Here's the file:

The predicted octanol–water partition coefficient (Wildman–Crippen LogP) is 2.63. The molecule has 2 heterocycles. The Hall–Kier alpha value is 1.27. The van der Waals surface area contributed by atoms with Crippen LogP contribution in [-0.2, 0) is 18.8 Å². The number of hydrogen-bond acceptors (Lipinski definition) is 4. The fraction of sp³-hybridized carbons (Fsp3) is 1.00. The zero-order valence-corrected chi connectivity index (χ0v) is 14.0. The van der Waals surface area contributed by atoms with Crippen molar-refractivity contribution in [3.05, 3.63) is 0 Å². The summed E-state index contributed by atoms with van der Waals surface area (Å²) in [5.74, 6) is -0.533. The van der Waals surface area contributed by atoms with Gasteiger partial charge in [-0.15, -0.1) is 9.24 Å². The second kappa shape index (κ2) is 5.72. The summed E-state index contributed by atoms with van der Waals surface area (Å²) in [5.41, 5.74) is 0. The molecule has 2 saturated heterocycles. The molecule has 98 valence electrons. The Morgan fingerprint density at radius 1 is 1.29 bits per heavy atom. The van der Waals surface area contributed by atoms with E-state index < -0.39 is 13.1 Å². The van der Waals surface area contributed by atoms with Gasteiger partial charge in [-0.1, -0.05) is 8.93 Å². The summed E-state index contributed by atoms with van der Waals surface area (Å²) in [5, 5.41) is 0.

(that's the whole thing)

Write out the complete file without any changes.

The predicted octanol–water partition coefficient (Wildman–Crippen LogP) is 2.63. The molecule has 2 heterocycles. The Hall–Kier alpha value is 1.27. The van der Waals surface area contributed by atoms with Crippen LogP contribution in [-0.2, 0) is 18.8 Å². The number of hydrogen-bond acceptors (Lipinski definition) is 4. The fraction of sp³-hybridized carbons (Fsp3) is 1.00. The zero-order valence-corrected chi connectivity index (χ0v) is 14.0. The van der Waals surface area contributed by atoms with Crippen molar-refractivity contribution in [3.05, 3.63) is 0 Å². The summed E-state index contributed by atoms with van der Waals surface area (Å²) in [5.74, 6) is -0.533. The van der Waals surface area contributed by atoms with Gasteiger partial charge in [-0.15, -0.1) is 9.24 Å². The second kappa shape index (κ2) is 5.72. The summed E-state index contributed by atoms with van der Waals surface area (Å²) in [5.41, 5.74) is 0. The molecule has 2 saturated heterocycles. The molecule has 98 valence electrons. The Morgan fingerprint density at radius 1 is 1.29 bits per heavy atom. The van der Waals surface area contributed by atoms with E-state index < -0.39 is 13.1 Å². The van der Waals surface area contributed by atoms with Gasteiger partial charge in [-0.1, -0.05) is 8.93 Å². The summed E-state index contributed by atoms with van der Waals surface area (Å²) in [5, 5.41) is 0.